Lean Six Sigma is widely used in production, but it is just now breaking the surface in maintenance functions. Driving change in maintenance operations is a difficult task. Most maintenance personnel are taught on the job or learn their own techniques during the course of several years. Their experience in breakdown situations, which require them to make quick repairs to get equipment back up and running, leads them to make changes without fully scoping the problem or using data to make decisions.

This creates the challenge: How does a company implement a measurement system using data to identify root causes, prioritize workloads and drive improvements in a maintenance operation?

Although most medium to large companies have a computerized maintenance management software (CMMS) system, many do not take the time to utilize the information for maintenance improvement. The information is merely used as an accounting tool for maintenance charges. Most CMMS systems have a recording tool capable of tracking downtime information with a reason code; however, this field is rarely used. To begin to solve maintenance issues, the leader of the organization must enforce proper use of the CMMS system. The data will help:

  • Identify the largest opportunities within the organization
  • Develop the mean time between failures for all critical equipment
  • Identify the root causes of breakdown occurrences

Proper use of maintenance metrics within the CMMS system is essential to the success of any maintenance department and should include the following metrics:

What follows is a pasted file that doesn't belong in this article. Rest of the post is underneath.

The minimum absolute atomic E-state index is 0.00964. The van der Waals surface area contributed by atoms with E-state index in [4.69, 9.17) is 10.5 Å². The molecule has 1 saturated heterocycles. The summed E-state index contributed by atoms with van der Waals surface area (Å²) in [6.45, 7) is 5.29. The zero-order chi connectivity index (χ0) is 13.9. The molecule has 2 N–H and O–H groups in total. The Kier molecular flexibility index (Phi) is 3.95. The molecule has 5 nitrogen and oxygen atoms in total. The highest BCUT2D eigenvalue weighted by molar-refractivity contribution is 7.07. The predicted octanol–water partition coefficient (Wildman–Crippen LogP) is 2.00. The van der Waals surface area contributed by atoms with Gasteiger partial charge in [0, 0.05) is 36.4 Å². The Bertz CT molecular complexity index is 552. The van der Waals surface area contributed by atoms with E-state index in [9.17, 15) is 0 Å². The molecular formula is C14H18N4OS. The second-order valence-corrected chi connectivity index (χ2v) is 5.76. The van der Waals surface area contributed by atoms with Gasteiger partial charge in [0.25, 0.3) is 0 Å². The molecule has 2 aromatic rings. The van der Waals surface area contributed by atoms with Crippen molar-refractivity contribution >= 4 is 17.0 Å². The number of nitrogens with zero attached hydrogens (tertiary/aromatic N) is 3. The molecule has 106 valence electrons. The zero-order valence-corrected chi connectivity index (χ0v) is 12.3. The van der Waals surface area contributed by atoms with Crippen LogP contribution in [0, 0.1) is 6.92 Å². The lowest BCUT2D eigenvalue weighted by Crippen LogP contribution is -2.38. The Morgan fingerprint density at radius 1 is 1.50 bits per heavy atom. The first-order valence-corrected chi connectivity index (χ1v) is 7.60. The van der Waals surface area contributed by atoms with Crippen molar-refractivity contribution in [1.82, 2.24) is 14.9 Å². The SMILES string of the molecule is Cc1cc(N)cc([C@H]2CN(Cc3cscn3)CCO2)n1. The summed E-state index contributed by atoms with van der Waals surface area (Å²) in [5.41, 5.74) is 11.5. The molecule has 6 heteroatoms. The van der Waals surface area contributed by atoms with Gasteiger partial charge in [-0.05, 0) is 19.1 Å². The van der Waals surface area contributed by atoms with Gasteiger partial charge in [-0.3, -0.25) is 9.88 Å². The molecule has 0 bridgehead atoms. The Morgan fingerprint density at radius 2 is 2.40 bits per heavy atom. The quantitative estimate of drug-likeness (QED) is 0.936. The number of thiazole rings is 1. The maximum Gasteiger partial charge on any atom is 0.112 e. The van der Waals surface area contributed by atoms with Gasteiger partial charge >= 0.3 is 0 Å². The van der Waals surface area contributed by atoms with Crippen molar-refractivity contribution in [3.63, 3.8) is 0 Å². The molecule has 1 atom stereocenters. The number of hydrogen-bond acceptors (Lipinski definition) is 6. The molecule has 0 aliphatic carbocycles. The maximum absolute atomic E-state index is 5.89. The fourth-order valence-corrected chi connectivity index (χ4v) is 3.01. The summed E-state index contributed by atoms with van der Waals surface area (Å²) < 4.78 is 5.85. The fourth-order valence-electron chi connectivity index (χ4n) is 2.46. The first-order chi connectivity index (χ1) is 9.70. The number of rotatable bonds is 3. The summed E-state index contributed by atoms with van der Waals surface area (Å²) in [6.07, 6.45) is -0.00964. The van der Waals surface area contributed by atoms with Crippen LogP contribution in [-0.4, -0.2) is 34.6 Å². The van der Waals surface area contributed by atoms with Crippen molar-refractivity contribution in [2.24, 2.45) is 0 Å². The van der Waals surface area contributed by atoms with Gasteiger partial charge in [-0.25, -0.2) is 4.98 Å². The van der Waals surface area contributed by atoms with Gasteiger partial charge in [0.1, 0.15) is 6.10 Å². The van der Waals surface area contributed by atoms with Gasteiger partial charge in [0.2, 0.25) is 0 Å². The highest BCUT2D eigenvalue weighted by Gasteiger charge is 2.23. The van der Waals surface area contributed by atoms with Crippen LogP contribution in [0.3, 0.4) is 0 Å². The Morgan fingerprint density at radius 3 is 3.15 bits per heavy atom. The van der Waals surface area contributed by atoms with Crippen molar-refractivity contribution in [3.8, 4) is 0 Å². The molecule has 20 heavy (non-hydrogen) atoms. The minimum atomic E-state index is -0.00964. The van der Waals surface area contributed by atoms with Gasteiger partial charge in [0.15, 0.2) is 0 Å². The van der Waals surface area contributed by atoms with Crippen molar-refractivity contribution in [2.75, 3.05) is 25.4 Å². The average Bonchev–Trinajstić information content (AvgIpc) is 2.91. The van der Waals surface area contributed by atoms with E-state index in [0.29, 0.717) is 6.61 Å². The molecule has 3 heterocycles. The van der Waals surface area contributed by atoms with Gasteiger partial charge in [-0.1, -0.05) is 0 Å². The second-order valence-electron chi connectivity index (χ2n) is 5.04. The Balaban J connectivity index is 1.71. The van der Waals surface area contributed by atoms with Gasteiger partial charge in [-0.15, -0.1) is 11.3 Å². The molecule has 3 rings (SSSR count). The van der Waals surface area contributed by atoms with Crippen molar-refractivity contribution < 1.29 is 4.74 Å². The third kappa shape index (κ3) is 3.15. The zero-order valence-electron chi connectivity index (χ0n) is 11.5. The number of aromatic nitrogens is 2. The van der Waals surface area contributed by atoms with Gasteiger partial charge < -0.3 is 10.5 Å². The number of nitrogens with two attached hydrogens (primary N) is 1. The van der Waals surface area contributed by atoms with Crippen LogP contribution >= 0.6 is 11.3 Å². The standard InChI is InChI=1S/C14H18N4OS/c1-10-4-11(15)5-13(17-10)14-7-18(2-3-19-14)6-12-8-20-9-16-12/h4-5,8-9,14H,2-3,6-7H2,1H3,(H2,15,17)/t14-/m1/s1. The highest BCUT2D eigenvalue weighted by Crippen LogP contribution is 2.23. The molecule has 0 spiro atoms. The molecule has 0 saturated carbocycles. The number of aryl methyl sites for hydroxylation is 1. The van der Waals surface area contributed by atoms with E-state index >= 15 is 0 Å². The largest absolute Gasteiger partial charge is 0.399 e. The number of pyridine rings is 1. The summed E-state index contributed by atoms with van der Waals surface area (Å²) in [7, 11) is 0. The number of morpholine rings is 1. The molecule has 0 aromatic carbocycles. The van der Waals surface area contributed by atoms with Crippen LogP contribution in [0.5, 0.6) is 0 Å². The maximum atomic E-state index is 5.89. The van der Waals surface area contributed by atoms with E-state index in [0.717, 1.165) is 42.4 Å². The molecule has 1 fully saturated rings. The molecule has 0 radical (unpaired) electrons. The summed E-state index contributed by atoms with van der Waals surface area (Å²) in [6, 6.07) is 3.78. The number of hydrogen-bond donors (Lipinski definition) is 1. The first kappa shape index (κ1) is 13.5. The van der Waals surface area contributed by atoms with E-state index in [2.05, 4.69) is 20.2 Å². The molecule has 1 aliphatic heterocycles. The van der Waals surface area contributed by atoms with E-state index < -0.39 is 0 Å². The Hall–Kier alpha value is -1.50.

• Downtime metrics on all critical equipment (Downtime is defined as anytime equipment is scheduled for production yet not producing product.)
  • Reason for each downtime event
  • Overtime by trade
  • Project status on all in-process and future projects
  • Work order backlog status
  • Percent scheduled work to total work orders
  • Critical spares inventory and turns information

In companies where a CMMS system does not exist, an effective system that uses paper-based data collection techniques is an acceptable alternative. Start with a general ledger at each critical piece of equipment, ensuring that the ledger is connected to a workstation at the equipment. Maintenance employees should record work performed at the machine using data metrics such as:

  • Downtime event date, start and end time, equipment number or name
  • Reason for downtime
  • Name of maintenance technician
  • Summary of repair
  • Parts used on repair
  • Whether the event was scheduled or unscheduled

Once per week, compile the information from each critical machine to generate a summary of the maintenance performance. The report should include a Pareto chart of total downtime by each piece of critical equipment, downtime reasons for each piece of equipment, mean time between failures calculated for each piece of critical equipment and a downtime trend chart for each critical operation, as illustrated in the figure below.

Sample of Trend Chart for Unscheduled Downtime

Implement a weekly summary maintenance meeting for the site with the maintenance personnel that perform work on the equipment, maintenance planners and supervisors. During the meeting, maintenance employees in charge of designated areas should present the data and reports for their areas. The combined data enables the maintenance team to successfully identify areas of opportunity and plan for future improvements.

When used correctly, Lean Six Sigma measurement tools are effective in identifying improvement opportunities for maintenance organizations.

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